We won’t address these today, as we focus on non-fungible tokens. There were several attempts, as early as 2013 to create NFTs, but they were mostly unsuccessful. What made a difference was a new Ethereum standard, the ERC-721 which greatly facilitated the creation of “cryptocollectibles.” They are unique goods which share common attributes — the blockchain equivalent of Pokémon cards.
The humble beginnings powered by the ERC-721
Cryptokitties is what made NFTs known to the general audience — they are virtual kittens which were the precursors of the ERC-721.
The project went live in October and took a couple month to reach its peak of virality last December. Cryptokitties were such as success than the whole Ethereum network was clogged for several days by the flood of transactions.
Specific kittens, the most desirable of the bunch, reached prices in the 5 digits ($) and changed hands several times in a few days early December. Considering the success of the CryptoKitties, the ERC-721 went through the due diligence to get approved and finalized last June.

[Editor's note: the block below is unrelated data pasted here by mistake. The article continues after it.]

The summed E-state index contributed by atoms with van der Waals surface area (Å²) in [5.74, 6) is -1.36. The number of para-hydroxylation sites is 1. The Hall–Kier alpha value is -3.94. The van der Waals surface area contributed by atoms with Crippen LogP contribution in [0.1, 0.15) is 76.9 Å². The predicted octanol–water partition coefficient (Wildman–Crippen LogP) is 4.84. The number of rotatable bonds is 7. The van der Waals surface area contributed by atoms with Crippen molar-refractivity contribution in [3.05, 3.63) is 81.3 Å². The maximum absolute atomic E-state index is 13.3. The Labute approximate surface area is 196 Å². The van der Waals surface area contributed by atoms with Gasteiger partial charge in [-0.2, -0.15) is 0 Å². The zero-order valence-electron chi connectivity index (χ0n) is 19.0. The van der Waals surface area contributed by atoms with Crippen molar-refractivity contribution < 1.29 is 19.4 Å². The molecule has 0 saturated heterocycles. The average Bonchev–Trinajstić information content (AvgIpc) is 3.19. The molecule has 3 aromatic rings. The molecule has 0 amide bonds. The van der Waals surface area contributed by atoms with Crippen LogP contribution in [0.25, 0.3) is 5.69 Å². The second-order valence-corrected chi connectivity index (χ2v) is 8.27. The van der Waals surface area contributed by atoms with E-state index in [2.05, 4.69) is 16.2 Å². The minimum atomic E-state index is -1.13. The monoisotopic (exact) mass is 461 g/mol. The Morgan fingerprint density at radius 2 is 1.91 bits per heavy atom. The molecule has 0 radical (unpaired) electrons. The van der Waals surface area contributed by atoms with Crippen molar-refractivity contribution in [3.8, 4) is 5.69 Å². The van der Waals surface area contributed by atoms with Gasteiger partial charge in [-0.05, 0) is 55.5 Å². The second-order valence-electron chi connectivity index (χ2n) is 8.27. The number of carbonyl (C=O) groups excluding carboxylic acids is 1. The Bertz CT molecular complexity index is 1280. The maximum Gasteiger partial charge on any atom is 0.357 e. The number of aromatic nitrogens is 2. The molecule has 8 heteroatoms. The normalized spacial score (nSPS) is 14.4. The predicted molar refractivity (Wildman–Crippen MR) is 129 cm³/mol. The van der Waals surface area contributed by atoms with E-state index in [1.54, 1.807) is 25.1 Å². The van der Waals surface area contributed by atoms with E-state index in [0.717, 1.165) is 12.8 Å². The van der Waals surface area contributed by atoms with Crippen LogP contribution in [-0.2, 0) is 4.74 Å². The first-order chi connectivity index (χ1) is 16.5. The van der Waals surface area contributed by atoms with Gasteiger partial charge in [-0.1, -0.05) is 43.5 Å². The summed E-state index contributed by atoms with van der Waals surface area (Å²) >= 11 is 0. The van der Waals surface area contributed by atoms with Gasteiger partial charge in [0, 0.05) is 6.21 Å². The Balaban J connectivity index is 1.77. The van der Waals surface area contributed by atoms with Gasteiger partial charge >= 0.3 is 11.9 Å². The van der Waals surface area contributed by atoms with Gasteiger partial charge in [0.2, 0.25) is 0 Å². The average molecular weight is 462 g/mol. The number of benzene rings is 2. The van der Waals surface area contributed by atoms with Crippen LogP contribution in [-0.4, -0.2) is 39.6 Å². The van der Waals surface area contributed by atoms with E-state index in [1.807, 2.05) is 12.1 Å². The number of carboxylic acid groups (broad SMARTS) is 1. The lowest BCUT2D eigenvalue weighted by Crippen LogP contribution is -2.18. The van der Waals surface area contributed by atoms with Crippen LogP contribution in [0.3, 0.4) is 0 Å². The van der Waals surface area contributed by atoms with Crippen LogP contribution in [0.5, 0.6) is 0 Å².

Non-fungible tokens in the everyday life
When it comes to pushing and improving new technologies, you’ll often find porn and video games sharing the front line.
Right now, collectible and video games are at the forefront of the innovation. Indeed, when it comes to pushing and improving new technologies, you’ll often find porn and video games sharing the front line.
However, the real-world applications of NFTs are very diverse, numerous, and much closer than we think. Thanks to their characteristics, NFTs can be an excellent support for the tokenization of real-life goods.
Tokenize means creating a token representing a good. The token by itself has no value; it draws its value from the good it represents.
Tokenization allows to handle goods like tokens which open a wide range of possibilities: exchange, P2P transferring, fractional ownership (0.x), etc. Besides, other features can be added depending on the tokenized goods: list of the previous owners, history of the value of the good, exhaustive list of the goods’ characteristics, limitations of ownership…